01/24/2014 07:55 pm ET Updated Mar 26, 2014

Are Health Scientists Healthy?

Inside a swanky Toronto conference room, some of the top behavioral and health scientists passionately discuss how to help people make more rational and healthful decisions. Outside the room, the Sheraton Centre event staff set up a snack table with coffee and gigantic, delicious cookies.

The session ends, and the scientists start to exit. I am standing at the doorway, chatting with a colleague. My friend whispers to me, "Will these scientists who are so interested in promoting health eat the cookies?" The answer is a resounding "Yes!" Every cookie is gone within minutes. Even the raisin ones are now just crumbs.

What conclusions should we draw from this scene? Are some of our best behavioral scientists just hypocrites? Are health scientists even healthy? These scientists should arguably be the most motivated to make healthful and rational choices, because they know the consequences of their actions.

Yet scientists still end up reaching for the cookies that they vowed not to eat. Scientists like me stay up late on Tumblr and then check Tumblr again at work, even though it leads us to be too "depleted" and "cognitively overloaded" to function properly.

Behavioral scientists don't just study irrationality; we live with it. Despite our own efforts to live rational lives and all the effort we spend designing environments that help people behave more rationally, we scientists find ourselves choosing irrationally.

Because of these failings, we become ever more passionate about our research. We've learned that knowing what is healthful or rational is not enough. We need more than just lessons and education about health, finances, and all major domains of our lives. Instead, we need to develop technologies that aid us in self-control, such as locks with built-in timers on the cookie cabinet, automatic enrollment into retirement savings, restaurants that explicitly ask if you want to have a half-portion of fries instead of the "supersize" portion, and general public environmental designs that enable better decisions.

Indeed, there are some super-self-controlled people in existence, but most of us tend to fall short. Most of us cannot will ourselves to always do the right thing and find a perfect balance between vice and virtue.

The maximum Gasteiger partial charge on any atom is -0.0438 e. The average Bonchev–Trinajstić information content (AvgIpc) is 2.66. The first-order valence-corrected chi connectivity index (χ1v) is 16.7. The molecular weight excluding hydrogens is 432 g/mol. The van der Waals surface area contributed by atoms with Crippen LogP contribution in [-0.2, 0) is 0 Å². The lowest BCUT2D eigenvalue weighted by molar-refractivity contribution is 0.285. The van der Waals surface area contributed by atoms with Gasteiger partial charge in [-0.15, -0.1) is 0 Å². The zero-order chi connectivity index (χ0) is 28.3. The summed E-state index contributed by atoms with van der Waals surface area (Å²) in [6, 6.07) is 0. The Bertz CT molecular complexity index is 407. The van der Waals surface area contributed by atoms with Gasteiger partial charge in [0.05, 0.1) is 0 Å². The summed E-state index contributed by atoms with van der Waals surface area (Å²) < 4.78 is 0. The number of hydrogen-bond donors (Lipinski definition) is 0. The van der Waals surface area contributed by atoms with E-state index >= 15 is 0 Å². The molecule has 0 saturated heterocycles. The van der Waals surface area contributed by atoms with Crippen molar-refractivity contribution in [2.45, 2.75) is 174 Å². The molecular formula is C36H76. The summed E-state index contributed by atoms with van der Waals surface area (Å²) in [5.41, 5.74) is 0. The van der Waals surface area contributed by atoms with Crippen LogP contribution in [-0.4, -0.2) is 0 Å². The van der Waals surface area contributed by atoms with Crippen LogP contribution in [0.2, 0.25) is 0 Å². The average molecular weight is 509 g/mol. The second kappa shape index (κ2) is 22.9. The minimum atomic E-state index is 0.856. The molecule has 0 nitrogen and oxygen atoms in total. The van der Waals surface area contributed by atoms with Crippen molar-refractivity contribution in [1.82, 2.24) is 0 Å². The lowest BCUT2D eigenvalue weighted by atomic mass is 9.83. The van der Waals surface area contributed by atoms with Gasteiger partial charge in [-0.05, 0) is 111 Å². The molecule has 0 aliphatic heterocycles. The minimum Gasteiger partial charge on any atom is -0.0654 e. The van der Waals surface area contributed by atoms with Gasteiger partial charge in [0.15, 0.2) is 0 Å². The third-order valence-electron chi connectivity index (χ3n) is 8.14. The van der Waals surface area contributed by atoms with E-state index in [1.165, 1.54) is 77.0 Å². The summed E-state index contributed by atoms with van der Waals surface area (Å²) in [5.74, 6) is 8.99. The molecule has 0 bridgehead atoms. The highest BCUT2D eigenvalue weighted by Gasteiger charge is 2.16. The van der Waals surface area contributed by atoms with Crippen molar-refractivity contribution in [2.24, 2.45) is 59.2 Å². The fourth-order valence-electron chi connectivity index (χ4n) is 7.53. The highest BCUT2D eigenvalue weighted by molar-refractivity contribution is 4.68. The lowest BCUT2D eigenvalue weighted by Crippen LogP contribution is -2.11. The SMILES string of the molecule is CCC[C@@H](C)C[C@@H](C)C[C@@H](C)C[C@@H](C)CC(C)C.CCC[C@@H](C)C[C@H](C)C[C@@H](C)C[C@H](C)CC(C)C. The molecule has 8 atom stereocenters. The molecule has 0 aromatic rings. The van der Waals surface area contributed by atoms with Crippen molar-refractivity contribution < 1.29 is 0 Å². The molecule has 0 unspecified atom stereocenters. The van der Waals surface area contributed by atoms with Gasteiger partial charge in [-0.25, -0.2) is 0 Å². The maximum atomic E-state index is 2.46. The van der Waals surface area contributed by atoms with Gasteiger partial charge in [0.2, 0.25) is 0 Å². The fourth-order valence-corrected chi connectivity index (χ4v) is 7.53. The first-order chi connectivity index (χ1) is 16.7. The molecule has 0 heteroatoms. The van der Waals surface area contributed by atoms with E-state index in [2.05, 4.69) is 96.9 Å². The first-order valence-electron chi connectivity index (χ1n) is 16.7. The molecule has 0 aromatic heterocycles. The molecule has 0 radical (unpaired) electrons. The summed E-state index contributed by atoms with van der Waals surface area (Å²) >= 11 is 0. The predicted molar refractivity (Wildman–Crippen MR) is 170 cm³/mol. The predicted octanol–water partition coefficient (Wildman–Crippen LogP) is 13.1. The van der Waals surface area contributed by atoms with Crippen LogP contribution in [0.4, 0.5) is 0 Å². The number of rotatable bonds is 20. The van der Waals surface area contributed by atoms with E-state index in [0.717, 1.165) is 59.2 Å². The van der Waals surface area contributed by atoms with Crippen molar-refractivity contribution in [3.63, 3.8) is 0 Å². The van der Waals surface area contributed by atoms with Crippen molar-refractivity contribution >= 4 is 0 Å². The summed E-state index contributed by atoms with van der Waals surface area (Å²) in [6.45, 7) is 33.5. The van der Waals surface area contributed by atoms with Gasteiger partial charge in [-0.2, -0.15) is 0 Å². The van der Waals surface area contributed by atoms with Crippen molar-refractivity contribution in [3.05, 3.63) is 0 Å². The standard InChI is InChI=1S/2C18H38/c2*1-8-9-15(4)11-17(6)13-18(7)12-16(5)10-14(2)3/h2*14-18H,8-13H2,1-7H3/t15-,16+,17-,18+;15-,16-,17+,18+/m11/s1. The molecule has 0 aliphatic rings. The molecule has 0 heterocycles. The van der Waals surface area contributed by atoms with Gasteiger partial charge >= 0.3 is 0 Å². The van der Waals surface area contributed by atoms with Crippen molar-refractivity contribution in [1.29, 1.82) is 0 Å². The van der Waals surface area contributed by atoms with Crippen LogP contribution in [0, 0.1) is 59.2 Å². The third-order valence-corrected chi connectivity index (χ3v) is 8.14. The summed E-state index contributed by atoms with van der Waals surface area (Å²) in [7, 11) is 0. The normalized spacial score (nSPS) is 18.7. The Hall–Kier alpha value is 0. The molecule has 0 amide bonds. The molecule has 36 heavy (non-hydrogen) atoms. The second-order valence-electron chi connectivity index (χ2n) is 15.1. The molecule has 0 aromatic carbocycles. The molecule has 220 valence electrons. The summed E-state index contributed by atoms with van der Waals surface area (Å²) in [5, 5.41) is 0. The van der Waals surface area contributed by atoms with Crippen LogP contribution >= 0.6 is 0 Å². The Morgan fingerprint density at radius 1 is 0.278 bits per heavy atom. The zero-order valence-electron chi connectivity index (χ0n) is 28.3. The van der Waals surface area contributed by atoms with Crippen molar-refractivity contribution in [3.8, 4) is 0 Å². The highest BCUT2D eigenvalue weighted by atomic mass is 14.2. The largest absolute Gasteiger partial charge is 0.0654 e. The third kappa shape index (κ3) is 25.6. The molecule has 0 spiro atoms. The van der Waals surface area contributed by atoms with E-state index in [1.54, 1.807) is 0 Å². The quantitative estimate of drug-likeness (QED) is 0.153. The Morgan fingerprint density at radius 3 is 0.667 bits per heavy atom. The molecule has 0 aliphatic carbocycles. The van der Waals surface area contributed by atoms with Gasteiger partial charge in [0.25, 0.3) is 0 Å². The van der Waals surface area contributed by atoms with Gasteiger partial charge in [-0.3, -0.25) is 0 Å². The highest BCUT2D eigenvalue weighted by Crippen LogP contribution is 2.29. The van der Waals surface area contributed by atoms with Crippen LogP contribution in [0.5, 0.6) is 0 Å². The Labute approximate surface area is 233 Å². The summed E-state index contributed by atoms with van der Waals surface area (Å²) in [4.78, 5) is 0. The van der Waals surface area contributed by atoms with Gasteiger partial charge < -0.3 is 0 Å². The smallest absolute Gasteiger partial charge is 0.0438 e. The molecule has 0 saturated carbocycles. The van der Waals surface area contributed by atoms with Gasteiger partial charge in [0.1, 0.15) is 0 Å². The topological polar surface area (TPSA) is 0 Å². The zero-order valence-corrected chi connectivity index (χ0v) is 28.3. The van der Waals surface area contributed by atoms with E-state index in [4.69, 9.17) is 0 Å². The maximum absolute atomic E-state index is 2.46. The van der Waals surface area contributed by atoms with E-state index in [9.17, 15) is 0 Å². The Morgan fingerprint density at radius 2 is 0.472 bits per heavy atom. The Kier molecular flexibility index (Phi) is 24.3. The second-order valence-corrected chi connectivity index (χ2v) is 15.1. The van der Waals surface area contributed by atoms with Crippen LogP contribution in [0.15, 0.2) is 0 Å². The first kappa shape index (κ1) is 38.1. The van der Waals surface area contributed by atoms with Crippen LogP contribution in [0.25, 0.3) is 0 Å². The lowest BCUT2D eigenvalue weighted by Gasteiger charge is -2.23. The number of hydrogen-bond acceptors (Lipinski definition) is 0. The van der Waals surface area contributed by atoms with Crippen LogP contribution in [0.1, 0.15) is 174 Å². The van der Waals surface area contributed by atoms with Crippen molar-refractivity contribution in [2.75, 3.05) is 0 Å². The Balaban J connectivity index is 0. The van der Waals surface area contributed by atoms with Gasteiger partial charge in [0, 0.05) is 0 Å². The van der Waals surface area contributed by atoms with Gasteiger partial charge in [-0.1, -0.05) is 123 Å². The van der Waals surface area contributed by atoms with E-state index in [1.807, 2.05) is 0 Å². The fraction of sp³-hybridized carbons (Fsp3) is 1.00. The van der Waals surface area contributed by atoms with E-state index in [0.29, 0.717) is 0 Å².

At the Duke University Center for Advanced Hindsight, the social science center where I conduct research, we make efforts to create a healthful and productive environment that can protect us from ourselves. We try to keep the cupboards full of easily accessible health foods to protect us from our junk food temptations. We make public social pacts to protect us from our lazy temptations. We make the center fun and even have a room called the Thinking & Dreaming Room, dedicated to calm thoughts and relaxing naps, to keep us protected from inefficient overworking (a problem that Ph.D. students can sometimes fall into).

Our center and others have developed strategies that people, businesses, and governments can use to help people reach their goals and behave more rationally -- for instance, self-imposed binding deadlines, purchasing food items in a non-hungry state, or even keeping an audio copy of The Hunger Games on a personal gym iPod to "tempt" us to work out.

Today, there are way too many cookies outside conference rooms. We must reduce or eliminate these cookies from our environments. It's difficult for one person to simply fight temptation and succeed all by themselves. It is possible, but in reality it is highly improbable. Rather than act as individuals and fight with our current environments, we must work to create environments that help us be great individuals together.